Intelligent design has no place in Texas classrooms
The socially conservative base of the Republican party has never been fond of secular education, and Republican presidential candidates are once again courting their socially conservative base by attacking evolution.
This was seen last week at a New Hampshire speaking event when Gov. Rick Perry responded to a child’s question about evolution with a somewhat embarrassing answer.
“It’s a theory that’s out there,” Perry said. “It’s got some gaps in it.”
Unfortunately, Perry is not the only politician making such statements. During the Republican Leadership Conference this June, Rep. Michele Bachmann (R-Minn) reiterated her support for intelligent design.
“What I support is putting all science on the table and then letting students decide,” she said.
“I think it’s a good idea for a government not to come down on one side of a scientific issue or another, when there is reasonable doubt on both sides.”
The problem is, there is not reasonable doubt on both sides. The scientific community is overwhelmingly supportive of the theory of evolution. The handful of objecting scientists are clearly of the mad variety.
The gaps that Perry referred to in his answer are the most common criticisms of evolution — alleged gaps in the fossil record. Since so few organisms are likely to leave fossils, much less fully intact ones, some transitional forms have not yet been discovered. Scientists do not expect that fossils will be found of all organisms that have lived on Earth. Evolution is observable in traits over generations and in alleles. There are no gaps in this so-called theory. Evolution is a fact.
Some believe that evolution was a deity’s instrument in creation, but there is no observable scientific evidence that this is the case. Candidates speak of reasonable doubt on both sides, when in actuality there is overwhelming evidence in favor of evolution, and no scientific evidence at all to support divine intervention.
The First Amendment of the US Constitution is fairly explicit about the establishment of a state religion. Thomas Jefferson elaborated on this in a letter written to the Danbury Baptist association in 1802.
“I contemplate with sovereign reverence that act of the whole American people which declared that their legislature should ‘make no law respecting an establishment of religion, or prohibiting the free exercise thereof,’ thus building a wall of separation between Church and State,” Jefferson wrote.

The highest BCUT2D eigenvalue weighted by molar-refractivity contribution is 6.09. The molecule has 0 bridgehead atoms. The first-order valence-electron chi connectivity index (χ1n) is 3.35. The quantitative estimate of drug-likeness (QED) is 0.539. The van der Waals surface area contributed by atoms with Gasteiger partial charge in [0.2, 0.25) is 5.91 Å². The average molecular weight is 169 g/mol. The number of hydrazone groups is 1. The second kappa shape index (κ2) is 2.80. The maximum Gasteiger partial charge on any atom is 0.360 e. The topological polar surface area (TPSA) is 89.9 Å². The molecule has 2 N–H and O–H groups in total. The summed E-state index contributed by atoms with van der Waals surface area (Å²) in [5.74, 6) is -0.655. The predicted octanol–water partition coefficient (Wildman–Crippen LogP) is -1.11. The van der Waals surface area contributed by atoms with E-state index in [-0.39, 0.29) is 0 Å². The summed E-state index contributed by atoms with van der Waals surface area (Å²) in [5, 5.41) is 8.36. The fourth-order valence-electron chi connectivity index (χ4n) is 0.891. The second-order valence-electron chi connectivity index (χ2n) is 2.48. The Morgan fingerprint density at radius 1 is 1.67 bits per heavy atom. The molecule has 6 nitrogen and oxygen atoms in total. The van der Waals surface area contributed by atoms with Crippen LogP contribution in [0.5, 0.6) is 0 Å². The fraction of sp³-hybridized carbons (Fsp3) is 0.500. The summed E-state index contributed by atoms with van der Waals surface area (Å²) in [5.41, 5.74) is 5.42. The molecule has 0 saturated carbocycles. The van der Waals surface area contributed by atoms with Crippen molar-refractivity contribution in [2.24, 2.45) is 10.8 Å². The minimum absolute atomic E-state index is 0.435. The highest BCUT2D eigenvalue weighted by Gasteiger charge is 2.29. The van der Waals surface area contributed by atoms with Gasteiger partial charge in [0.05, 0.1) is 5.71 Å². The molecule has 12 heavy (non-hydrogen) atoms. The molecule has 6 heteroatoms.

How may a public institution preferentially treat any specific creation narrative over proven observable science in our schools? To do so would be establishing a national religion.
Asking our schools to teach a specific narrative on our origins would require that all origin narratives be taught. Why would we take class time for such a purpose when US students rank below average in math and science globally?
There are many religious theories about the origins of our planet and the human species. None are backed by scientific evidence. Faith is a deeply personal matter.
If one wishes to teach their child Judeo-Christian creationism, intelligent design, or that we all live on the back of a giant turtle, they are welcome to do so in their home. One does not, however, have the right to demand that their neighbor’s child be taught the same.
To insist that one’s own unverified beliefs are right for everyone is, by definition, bigoted. To maintain that evolution is unproven is willful ignorance in the face of fact.
Bachmann and Perry can hold their breath until the sky turns orange — but that will not make it true.
We do our children a great disservice by teaching them that 2 + 2 doesn’t have to equal 4 if someone yells loud enough that it doesn’t. If our next generation is going to compete globally, we must heed the words of the defense attorney in the infamous Scope’s Monkey Trial.
“We have the purpose of preventing bigots and ignoramuses from controlling the education of the United States,” Clarence Darrow said.
Darrow’s words are as true today as they were in 1925.